Speaking from my own experience, I’ve been worshipping in my current congregation for about a year. Some things are common and familiar to me. Others are part of the common Anglo-Catholic heritage that both the church and I claim. Still others I find just plain odd. I could rail and protest. I could keep doggedly doing my own thing, supporting it by the fact that this is how I learned it at Smokey Mary’s or Phil-on-the-Hill or one of the other many churches I’ve worshipped in my life. But I don’t. When I dig deeper, I find something of the particularity of this parish, of its foundations in South Baltimore’s working class, of its ministry to the Polish and Slavic immigrants who filled its pews in the early 20th century. I learn too of my own priest’s formation in a related parish in central Baltimore. Other echoes point to the Missal tradition which flourished among the Anglo-Catholics of this region. Still others are silent reminders of a long-tenured alcoholic priest who left the parish scarred. In this place, tiwwadi functions as a vehicle for our own history, our own incarnate experiences of not just the faith, but the journey this faith community has traveled.

Tiwwadi isn’t always a cop-out or a simple appeal to the past for the past’s sake. Sometimes it’s a rehearsal of who we are now because of where we’ve been together. And this recounting can leave its marks in the strangest places—where water is kept during the service, an acolyte’s extra trip to the altar to return the deacon’s glasses, why we lay out the green French vestments after Epiphany rather than the English ones. You may not know who left the oddly disturbing candlesticks for the Lady Chapel in Lent, but Marge may well remember and tell you the story that goes along with them. Efforts to change these relics and recollections may be efforts to move the story forward—or to erase it altogether. Some customs are healthy to release, but others carry key clues to who we are in this time, this space, this place of grace.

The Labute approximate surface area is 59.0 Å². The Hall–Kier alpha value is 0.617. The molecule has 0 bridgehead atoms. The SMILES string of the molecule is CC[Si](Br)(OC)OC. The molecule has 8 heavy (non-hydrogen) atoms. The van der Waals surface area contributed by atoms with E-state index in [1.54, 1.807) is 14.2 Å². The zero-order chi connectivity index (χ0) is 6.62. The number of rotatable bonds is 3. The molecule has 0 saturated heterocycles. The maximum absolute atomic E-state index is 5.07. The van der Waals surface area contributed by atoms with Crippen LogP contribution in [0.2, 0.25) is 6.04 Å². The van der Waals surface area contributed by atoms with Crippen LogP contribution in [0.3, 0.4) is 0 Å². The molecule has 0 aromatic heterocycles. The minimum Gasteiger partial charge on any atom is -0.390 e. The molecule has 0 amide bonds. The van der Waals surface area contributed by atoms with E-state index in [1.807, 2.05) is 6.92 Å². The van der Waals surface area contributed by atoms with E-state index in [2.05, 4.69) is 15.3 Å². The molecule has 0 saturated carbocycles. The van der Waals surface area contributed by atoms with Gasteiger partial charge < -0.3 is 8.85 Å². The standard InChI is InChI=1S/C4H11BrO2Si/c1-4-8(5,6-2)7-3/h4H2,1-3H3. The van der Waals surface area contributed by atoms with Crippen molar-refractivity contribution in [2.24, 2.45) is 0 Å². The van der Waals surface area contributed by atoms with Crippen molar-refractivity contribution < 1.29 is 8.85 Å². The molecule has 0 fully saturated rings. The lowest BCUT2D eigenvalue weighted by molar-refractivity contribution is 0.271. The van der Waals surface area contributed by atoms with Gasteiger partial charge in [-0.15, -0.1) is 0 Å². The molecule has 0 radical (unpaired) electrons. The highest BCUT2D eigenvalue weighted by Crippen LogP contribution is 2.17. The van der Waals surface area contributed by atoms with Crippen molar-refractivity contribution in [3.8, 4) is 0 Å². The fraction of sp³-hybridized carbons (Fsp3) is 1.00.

Again, this defense of locality shouldn’t be misread as a license for anything goes.

Anyone who knows the Anglo-Catholic movement with any depth knows that one of its chief trials is rampant idiosyncrasy. There are things that all of us do need to hold and do together. As Episcopalians, we hold the catholic faith as written and prayed in our authorized Books of Common Prayer and our customs ought to be in line with that theological system.

Beyond that, though, we do well to remember the advice that St Ambrose gave to Sts Monnica and Augustine: observe the prevailing customs. Do it the way we’ve always done it. Sure, sometimes it’s stagnation and an unwillingness to change, but sometimes it’s wisdom, identity, and corporate memory.

Derek Olsen recently finished his Ph.D. in New Testament at Emory University. He has taught seminary courses in biblical studies, preaching, and liturgics; he currently resides in Maryland. His reflections on life, liturgical spirituality, and being a Gen-X/Y dad appear at Haligweorc.